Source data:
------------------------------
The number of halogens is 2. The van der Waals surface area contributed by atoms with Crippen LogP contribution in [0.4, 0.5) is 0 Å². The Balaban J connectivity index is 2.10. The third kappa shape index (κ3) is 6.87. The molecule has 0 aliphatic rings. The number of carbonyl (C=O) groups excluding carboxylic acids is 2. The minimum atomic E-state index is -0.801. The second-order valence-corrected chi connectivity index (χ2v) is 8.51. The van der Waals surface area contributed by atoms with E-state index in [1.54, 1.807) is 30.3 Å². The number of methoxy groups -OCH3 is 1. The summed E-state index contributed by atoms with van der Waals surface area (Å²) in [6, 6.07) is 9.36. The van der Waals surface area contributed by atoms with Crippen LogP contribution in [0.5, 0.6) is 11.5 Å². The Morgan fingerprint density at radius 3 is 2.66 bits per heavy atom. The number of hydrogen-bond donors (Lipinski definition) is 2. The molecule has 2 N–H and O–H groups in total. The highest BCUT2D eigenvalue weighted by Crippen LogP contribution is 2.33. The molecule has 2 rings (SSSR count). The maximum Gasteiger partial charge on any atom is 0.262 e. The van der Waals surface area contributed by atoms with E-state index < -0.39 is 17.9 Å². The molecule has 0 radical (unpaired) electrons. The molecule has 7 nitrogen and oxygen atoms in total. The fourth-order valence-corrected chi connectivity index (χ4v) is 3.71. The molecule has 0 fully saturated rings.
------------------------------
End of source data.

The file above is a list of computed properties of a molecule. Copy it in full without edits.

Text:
The number of halogens is 2. The van der Waals surface area contributed by atoms with Crippen LogP contribution in [0.4, 0.5) is 0 Å². The Balaban J connectivity index is 2.10. The third kappa shape index (κ3) is 6.87. The molecule has 0 aliphatic rings. The number of carbonyl (C=O) groups excluding carboxylic acids is 2. The minimum atomic E-state index is -0.801. The second-order valence-corrected chi connectivity index (χ2v) is 8.51. The van der Waals surface area contributed by atoms with E-state index in [1.54, 1.807) is 30.3 Å². The number of methoxy groups -OCH3 is 1. The summed E-state index contributed by atoms with van der Waals surface area (Å²) in [6, 6.07) is 9.36. The van der Waals surface area contributed by atoms with Crippen LogP contribution in [0.5, 0.6) is 11.5 Å². The Morgan fingerprint density at radius 3 is 2.66 bits per heavy atom. The number of hydrogen-bond donors (Lipinski definition) is 2. The molecule has 2 N–H and O–H groups in total. The highest BCUT2D eigenvalue weighted by Crippen LogP contribution is 2.33. The molecule has 2 rings (SSSR count). The maximum Gasteiger partial charge on any atom is 0.262 e. The van der Waals surface area contributed by atoms with E-state index < -0.39 is 17.9 Å². The molecule has 0 radical (unpaired) electrons. The molecule has 7 nitrogen and oxygen atoms in total. The fourth-order valence-corrected chi connectivity index (χ4v) is 3.71. The molecule has 0 fully saturated rings.